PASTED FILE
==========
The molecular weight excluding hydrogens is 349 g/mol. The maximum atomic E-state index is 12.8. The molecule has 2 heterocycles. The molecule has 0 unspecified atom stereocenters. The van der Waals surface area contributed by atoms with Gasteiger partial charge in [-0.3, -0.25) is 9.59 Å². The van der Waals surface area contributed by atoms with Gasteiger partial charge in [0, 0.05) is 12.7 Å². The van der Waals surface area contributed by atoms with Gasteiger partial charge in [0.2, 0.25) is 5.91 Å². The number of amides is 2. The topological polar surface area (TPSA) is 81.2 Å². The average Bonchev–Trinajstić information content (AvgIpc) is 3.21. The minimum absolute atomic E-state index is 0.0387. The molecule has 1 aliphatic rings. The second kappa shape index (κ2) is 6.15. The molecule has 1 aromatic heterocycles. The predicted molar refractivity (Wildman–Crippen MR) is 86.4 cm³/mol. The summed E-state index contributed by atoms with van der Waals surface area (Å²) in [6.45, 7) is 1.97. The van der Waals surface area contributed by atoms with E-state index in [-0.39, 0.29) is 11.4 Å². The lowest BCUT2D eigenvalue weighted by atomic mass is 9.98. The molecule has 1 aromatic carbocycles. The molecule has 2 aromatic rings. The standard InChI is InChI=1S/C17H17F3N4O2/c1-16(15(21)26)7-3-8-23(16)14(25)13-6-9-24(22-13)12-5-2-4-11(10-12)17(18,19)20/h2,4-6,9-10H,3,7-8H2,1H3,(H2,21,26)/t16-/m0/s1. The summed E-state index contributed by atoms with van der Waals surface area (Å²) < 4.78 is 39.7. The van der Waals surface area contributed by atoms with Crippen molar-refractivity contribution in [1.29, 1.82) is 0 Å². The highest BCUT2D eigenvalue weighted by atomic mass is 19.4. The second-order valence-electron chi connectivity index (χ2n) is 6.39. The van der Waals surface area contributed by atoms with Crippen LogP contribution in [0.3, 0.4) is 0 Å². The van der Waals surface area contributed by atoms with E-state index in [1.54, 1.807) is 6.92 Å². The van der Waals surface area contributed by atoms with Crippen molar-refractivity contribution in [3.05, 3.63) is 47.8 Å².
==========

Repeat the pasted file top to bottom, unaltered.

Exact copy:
The molecular weight excluding hydrogens is 349 g/mol. The maximum atomic E-state index is 12.8. The molecule has 2 heterocycles. The molecule has 0 unspecified atom stereocenters. The van der Waals surface area contributed by atoms with Gasteiger partial charge in [-0.3, -0.25) is 9.59 Å². The van der Waals surface area contributed by atoms with Gasteiger partial charge in [0, 0.05) is 12.7 Å². The van der Waals surface area contributed by atoms with Gasteiger partial charge in [0.2, 0.25) is 5.91 Å². The number of amides is 2. The topological polar surface area (TPSA) is 81.2 Å². The average Bonchev–Trinajstić information content (AvgIpc) is 3.21. The minimum absolute atomic E-state index is 0.0387. The molecule has 1 aliphatic rings. The second kappa shape index (κ2) is 6.15. The molecule has 1 aromatic heterocycles. The predicted molar refractivity (Wildman–Crippen MR) is 86.4 cm³/mol. The summed E-state index contributed by atoms with van der Waals surface area (Å²) in [6.45, 7) is 1.97. The van der Waals surface area contributed by atoms with E-state index in [-0.39, 0.29) is 11.4 Å². The lowest BCUT2D eigenvalue weighted by atomic mass is 9.98. The molecule has 1 aromatic carbocycles. The molecule has 2 aromatic rings. The standard InChI is InChI=1S/C17H17F3N4O2/c1-16(15(21)26)7-3-8-23(16)14(25)13-6-9-24(22-13)12-5-2-4-11(10-12)17(18,19)20/h2,4-6,9-10H,3,7-8H2,1H3,(H2,21,26)/t16-/m0/s1. The summed E-state index contributed by atoms with van der Waals surface area (Å²) < 4.78 is 39.7. The van der Waals surface area contributed by atoms with Crippen molar-refractivity contribution in [1.29, 1.82) is 0 Å². The highest BCUT2D eigenvalue weighted by atomic mass is 19.4. The second-order valence-electron chi connectivity index (χ2n) is 6.39. The van der Waals surface area contributed by atoms with Crippen LogP contribution in [0.3, 0.4) is 0 Å². The van der Waals surface area contributed by atoms with E-state index in [1.54, 1.807) is 6.92 Å². The van der Waals surface area contributed by atoms with Crippen molar-refractivity contribution in [3.05, 3.63) is 47.8 Å².